We simultaneously incorporated feedback of forehead electrical muscle activity (EMG) and hand skin temperature (Thermal Biofeedback), along with other strategies (identification of psychophysiological relationships, relaxation, etc.) described in the literature [35]. During biofeedback, each child was encouraged to reduce the individualized EMG activity (baseline) up to defined training criteria of 20%. That means that criteria for reduction of the EMG activity were individually determined with respect to the baseline at the beginning of the each session. The criterion for success for thermal self-control was defined as an increase of up to 3.5°C on the dominant hand of the child during each session. Each session was carried out once per week and lasted 50 min. The training started with an exploration of the child’s general state of health and a review of the headache diary (10 min). Then, the EMG electrodes at the frontal muscles and the thermistors were placed on the dominant hand following a 3-min adaptation/baseline period (3 min) and a voluntary “self-control” condition during which the children attempted to produce the correct response but in the absence of feedback (2 min). Next followed four feedback conditions (3 min each), with each being interrupted by a 2 min pause. The session ended with a final self-control condition (2 min) and a second baseline (3 min). The children were provided a small gift as reinforcement before leaving. Each child performed 20 sessions, for a total duration of 900 min of training. The biofeedback system was the Softmed (Insight Instruments, Vienna), which allows child-oriented feedback modalities (balloon and motorcycle rider) and specific reinforcement procedures.

Dependent measures

Headache and social activity diary

To evaluate the efficacy of the intervention programs, the children were asked to complete a combined headache and social activity diary, at the end of each day, in which they tracked the headache parameters of frequency, duration (in hours), intensity, and medications consumed, as well as daily living activities (school attendance, homework, and leisure time). Children were asked to maintain these diaries for 4 weeks prior to, during, and after the intervention was completed. However, only 40% of the children were fully compliant with this request.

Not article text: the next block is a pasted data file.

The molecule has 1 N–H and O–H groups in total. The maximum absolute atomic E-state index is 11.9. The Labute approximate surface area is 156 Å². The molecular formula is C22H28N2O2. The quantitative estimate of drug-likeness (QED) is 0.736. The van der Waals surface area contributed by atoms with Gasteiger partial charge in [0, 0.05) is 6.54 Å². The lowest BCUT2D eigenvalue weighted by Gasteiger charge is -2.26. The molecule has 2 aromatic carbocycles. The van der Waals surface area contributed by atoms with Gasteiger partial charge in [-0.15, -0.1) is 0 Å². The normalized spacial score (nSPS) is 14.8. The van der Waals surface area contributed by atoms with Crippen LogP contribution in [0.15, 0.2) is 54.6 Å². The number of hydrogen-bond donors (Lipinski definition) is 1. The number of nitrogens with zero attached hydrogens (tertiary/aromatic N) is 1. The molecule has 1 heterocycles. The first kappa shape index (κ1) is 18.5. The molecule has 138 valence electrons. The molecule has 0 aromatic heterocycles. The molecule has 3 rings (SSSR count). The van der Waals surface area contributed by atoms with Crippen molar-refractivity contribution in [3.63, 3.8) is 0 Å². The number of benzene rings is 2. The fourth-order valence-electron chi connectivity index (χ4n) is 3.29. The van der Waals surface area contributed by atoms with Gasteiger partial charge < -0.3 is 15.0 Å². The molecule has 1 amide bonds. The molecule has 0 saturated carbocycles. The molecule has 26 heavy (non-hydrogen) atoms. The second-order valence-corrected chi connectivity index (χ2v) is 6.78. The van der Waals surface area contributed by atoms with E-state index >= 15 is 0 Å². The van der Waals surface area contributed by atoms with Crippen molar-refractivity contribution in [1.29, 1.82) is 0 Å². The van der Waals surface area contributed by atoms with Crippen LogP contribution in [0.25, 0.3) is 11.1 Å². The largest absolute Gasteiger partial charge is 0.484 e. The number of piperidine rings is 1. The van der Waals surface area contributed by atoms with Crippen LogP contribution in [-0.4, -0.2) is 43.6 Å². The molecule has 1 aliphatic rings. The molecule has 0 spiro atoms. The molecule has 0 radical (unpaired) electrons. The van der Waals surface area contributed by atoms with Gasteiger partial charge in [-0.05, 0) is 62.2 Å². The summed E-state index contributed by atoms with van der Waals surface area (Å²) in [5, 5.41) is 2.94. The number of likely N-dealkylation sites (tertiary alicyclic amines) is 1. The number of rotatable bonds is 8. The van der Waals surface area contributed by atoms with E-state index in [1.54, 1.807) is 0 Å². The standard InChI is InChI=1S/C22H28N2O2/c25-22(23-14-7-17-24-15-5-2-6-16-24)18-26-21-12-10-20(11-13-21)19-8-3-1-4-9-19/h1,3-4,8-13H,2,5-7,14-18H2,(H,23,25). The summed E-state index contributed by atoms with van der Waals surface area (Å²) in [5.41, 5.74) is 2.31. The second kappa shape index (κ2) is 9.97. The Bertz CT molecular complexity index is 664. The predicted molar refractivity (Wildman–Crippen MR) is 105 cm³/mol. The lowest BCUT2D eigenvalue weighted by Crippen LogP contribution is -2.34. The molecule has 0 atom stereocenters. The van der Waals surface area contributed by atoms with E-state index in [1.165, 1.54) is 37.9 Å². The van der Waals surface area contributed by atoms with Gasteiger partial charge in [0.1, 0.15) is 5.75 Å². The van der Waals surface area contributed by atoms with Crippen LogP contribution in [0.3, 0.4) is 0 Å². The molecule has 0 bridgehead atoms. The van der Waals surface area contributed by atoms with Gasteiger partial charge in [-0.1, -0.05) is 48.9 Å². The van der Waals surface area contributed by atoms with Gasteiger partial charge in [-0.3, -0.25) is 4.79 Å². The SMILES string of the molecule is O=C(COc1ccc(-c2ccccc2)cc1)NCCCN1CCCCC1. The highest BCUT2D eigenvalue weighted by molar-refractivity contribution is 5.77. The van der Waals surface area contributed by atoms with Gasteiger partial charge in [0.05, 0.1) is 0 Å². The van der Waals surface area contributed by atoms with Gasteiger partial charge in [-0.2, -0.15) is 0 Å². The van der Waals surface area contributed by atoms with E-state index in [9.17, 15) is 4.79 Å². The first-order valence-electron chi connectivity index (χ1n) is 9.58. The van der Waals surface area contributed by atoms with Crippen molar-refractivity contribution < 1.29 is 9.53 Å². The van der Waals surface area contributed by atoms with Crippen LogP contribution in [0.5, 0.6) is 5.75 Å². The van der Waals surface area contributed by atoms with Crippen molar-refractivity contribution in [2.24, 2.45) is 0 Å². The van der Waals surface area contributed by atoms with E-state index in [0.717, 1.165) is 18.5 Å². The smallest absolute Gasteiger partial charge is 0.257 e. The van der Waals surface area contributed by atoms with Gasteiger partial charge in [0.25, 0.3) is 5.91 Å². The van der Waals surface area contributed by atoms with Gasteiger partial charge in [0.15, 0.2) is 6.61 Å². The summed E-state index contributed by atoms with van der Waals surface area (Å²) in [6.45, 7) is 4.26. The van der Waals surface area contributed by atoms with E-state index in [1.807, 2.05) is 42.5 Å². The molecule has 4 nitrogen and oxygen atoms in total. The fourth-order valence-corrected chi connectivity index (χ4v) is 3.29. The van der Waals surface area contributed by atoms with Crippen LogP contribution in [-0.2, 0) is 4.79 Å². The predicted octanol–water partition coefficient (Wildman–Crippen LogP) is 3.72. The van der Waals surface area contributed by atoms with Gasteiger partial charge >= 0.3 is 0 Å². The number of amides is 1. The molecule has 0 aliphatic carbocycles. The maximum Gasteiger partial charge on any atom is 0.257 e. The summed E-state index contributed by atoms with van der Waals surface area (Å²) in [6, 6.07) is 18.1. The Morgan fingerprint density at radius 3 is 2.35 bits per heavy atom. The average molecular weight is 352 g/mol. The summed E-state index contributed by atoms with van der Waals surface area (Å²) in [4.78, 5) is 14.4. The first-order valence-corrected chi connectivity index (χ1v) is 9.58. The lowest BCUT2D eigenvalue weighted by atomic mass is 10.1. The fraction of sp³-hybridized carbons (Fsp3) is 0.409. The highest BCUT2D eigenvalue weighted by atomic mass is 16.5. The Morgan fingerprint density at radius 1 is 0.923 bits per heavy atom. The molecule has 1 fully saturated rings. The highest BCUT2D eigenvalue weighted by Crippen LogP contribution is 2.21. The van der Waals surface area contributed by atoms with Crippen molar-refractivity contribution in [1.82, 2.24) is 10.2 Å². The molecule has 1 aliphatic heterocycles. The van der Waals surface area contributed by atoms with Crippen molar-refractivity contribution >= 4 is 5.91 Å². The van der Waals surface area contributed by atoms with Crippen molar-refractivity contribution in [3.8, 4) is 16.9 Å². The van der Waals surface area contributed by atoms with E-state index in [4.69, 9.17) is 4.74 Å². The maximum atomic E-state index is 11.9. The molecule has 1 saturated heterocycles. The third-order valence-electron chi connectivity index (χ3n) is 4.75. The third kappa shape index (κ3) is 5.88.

Headache questionnaire

The parents and the children were asked to complete a headache questionnaire, which was a German adaptation of the Pain Relevant Response Scale (PRRS). This is a modified version of a scale designed to assess the extent to which significant others respond to pain behavior [36, 37]. The 18-item scale asked parents and children to indicate how often they would attend to headache intensity using a visual analog scale (VAS, from 0 to 10), frequency (by a scale from 1 to 5, whereas 1 = daily headache, 2 = several times per week, 3 = once per week, 4 = 1–3 times per week, 5 = once the month), and duration (in hours per week), assist in treatment (i.e., offer a massage, offer medication, try to distract), and/or suggest or allow a reduction in activity (i.e., go to bed, dispense with chores, skip school). Higher scores reflect more frequent and more varied responses to pain.

Quality of life (KINDL)

The children were asked to complete the KINDL® prior to and during the follow-up assessments. This questionnaire measures health-related QoL in children and adolescents, and can be completed by children as well as the parents [38, 39]. The KINDL has been tested in a representative sample of German children and adolescents as well as their parents. The resulting psychometric measures provide reference values, which extend the potential of the KINDL® questionnaire and show a good reliability, as well as satisfactory validity, and a high level of acceptance [37]. In our study, we only used the version KINDL® self-rating which is composed of 24 items (Likert scale) related to the following six dimensions: Physical Well-Being, Psychological Well-Being, Self-Esteem, Family, Friend, and Everyday Functioning (school). Scores from these six dimensions can be summed to yield a Total Score. The KINDL® sub-scales as well as the KINDL® Total Score allow a quantification of the health-related QoL from the point of view of the children.